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A 14-year-old girl in suburban 1970's Pennsylvania is murdered by her neighbor. She tells the story from the place between Heaven and Earth, showing the lives of the people around her and how they have changed all while attempting to get someone to find her lost body. Written by
When Abigail and Richard are in bed, we see that Abigail is reading Exile and the Kingdom by Albert Camus. As Richard begins to kiss her, she is seen reaching toward the nightstand to place the book on top of a pile of other books, including Siddhartha by Herman Hesse. In doing so, she accidentally knocks both books to the floor, but in the next shot, as she reaches over to turn the lamp off, Siddhartha has reappeared on top of the pile of books on the nightstand. See more »
I remember being really small; too small to see over the edge of a table. There was a snow globe, and I remember the penguin who lived inside the globe. He was all alone in there, and I worried for him.
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Forget the book, this film is a disaster on its own terms
Pretty to look at, beautiful at times even, but with all his distractions Jackson has somehow managed to take brutal and disturbing subject matter and leave me feeling nothing apart from vague amusement and disbelief that he actually went there.
I haven't read the book, and even I could tell he completely missed the point. This story, which seems like it should be about the slow disintegration of a family following an unimaginable tragedy, has been turned into a campy whodunnit where you know who dun it from the start.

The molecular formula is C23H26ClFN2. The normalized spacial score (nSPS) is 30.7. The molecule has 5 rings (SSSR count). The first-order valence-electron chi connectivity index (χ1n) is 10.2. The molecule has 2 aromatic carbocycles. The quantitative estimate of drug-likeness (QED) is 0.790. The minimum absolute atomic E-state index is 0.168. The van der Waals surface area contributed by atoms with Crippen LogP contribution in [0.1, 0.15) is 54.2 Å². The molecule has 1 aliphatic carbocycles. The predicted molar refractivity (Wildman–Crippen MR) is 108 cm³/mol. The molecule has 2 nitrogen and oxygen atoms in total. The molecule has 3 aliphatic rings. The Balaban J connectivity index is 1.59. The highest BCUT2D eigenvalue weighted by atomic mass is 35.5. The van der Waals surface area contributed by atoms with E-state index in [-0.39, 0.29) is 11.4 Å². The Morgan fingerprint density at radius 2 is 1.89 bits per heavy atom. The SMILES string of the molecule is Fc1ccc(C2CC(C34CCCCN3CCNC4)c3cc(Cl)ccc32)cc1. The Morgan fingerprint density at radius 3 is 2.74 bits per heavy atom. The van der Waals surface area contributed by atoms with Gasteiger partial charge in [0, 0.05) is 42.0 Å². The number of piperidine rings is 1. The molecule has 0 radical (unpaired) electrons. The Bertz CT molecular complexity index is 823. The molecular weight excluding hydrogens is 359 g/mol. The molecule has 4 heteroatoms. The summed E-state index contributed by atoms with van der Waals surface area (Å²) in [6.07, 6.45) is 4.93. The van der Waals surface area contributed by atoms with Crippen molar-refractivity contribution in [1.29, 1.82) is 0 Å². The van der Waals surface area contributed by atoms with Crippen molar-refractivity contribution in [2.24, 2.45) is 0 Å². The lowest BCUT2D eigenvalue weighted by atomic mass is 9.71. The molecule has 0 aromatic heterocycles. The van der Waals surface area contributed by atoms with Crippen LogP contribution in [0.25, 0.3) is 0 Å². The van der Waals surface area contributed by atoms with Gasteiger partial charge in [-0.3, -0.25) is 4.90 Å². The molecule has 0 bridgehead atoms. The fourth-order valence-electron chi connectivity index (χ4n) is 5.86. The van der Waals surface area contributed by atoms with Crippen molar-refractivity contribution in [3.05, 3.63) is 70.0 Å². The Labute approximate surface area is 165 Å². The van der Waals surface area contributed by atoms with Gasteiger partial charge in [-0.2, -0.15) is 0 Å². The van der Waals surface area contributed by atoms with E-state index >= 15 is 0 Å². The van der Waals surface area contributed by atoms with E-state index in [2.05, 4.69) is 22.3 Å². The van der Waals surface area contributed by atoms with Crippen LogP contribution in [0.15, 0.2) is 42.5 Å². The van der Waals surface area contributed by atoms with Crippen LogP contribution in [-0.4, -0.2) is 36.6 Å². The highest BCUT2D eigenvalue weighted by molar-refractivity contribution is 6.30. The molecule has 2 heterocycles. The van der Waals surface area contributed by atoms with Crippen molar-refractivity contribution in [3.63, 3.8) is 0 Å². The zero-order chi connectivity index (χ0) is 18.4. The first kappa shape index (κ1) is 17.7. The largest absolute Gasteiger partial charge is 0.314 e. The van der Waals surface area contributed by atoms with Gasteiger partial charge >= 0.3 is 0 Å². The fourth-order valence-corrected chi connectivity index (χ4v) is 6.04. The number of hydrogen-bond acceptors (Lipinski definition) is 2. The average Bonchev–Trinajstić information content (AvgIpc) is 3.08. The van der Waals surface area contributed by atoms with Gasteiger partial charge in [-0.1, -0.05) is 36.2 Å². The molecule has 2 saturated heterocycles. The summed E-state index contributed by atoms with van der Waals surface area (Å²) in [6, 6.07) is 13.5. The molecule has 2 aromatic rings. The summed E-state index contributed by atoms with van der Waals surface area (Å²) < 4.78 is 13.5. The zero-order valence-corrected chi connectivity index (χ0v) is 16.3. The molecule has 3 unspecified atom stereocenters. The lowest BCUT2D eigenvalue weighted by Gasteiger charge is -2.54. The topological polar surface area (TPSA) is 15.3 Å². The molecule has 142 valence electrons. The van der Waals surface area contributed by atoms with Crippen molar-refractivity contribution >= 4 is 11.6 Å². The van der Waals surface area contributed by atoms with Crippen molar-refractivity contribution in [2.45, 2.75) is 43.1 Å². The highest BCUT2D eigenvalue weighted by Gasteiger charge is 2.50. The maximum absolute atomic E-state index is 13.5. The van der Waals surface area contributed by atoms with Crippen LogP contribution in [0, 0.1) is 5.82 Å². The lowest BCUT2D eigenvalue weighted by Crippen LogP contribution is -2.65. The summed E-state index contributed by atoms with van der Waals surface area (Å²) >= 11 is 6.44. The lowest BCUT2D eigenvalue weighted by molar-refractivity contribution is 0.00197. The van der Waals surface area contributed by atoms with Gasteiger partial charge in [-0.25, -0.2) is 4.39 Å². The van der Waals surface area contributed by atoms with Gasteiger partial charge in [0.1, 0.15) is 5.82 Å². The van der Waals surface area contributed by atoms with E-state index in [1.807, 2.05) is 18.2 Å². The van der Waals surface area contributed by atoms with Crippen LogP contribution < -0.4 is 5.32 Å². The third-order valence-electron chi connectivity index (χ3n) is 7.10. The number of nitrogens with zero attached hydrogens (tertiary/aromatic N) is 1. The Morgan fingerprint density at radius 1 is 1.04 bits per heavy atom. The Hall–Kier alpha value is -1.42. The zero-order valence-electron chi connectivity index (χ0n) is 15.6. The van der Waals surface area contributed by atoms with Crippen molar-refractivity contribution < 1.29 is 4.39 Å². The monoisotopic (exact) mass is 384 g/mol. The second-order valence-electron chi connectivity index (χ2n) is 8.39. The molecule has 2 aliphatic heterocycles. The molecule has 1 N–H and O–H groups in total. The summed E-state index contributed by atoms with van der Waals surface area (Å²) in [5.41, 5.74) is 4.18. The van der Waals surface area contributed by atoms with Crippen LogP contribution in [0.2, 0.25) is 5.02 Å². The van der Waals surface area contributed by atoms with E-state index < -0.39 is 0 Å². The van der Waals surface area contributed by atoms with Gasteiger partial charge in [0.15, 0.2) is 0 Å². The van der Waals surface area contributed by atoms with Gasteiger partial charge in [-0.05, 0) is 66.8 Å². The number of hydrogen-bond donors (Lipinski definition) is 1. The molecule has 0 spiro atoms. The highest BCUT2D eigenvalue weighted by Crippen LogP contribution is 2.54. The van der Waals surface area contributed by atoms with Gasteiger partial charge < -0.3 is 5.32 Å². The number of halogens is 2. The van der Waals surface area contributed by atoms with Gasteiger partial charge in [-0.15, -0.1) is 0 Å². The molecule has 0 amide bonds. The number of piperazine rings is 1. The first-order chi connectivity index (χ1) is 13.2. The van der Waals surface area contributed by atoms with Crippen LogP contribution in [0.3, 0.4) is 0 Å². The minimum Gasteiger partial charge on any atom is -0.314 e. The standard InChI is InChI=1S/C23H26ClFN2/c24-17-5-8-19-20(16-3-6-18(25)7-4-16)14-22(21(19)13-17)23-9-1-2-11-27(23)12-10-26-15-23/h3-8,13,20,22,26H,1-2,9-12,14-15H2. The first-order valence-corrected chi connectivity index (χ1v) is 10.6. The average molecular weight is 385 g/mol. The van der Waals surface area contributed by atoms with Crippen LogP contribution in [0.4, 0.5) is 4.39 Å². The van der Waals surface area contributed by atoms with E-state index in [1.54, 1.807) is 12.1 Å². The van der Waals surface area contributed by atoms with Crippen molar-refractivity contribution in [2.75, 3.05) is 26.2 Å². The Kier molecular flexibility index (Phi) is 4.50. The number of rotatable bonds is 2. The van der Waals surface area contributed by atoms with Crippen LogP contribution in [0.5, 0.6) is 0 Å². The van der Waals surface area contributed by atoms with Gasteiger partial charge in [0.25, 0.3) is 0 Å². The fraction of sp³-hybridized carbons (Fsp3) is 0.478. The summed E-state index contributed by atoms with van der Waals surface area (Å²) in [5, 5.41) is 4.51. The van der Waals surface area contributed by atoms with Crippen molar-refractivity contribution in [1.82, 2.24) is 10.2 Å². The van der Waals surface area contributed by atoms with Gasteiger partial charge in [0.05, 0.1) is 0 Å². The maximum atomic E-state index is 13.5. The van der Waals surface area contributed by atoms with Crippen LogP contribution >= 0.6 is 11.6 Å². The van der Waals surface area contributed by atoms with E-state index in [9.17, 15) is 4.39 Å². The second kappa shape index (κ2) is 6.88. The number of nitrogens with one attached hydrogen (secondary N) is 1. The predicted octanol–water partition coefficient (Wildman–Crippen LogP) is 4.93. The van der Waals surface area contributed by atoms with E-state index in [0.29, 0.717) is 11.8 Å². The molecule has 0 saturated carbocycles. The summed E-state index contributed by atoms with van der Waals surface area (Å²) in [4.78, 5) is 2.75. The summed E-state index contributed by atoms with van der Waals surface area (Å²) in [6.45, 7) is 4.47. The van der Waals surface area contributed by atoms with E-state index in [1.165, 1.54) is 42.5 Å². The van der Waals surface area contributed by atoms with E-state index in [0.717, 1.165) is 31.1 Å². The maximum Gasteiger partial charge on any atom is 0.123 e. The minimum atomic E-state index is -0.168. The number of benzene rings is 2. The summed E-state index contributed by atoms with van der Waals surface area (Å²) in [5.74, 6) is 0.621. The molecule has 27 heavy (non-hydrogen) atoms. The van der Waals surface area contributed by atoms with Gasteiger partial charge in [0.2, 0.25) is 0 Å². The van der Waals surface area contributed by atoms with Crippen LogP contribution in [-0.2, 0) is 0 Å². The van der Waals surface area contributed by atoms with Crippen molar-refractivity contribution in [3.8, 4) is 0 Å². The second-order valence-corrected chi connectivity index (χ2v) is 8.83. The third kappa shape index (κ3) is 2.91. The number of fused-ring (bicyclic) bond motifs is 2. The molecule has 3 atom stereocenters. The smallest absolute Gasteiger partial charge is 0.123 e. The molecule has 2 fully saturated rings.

Rather than concentrate on the relationships between the characters, he fails to connect the dots, jumping perspectives often enough to break any of those connections. It comes across as a set of disjointed episodes with overdone cgi in between rather than a coherent story. The jumps are so jarring at times (Oh look, mom is moving out. Oh look, she's come back again) I have to wonder if some of this is down to the editing and there was far more here in earlier cuts.
There's one particularly tone-deaf sequence where the grandmother (Susan Sarandon, clearly enjoying herself) swoops in and tries to "cheer everyone up". Fair enough there are people who would do that in this sort of situation, but it is so so overdone - overflowing the washer, setting the kitchen ablaze, all to a bouncy rock soundtrack - that I couldn't help thinking of Mrs Doubtfire. Completely off-color for something like this. I was struggling already but kind of gave up at this point, even if I did want to see how far he would go - and the ending is a doozy! After the luminous first half-hour, where I thought there was potential for a serious shattered innocence angle, it's a long sequence of "wait... really?" moments.
The actors try hard, including Wahlberg who I have trouble taking seriously after "The Happening", and I'm pretty sure THEY understood the real story here, but Jackson gives them very little to work with. Actors often say they don't like to watch their own work, because it's almost always disappointing to see a different story than the one you thought you were telling, and they would be well-advised to stay away from this one because Jackson not only changes the story - he barely tells a story at all.
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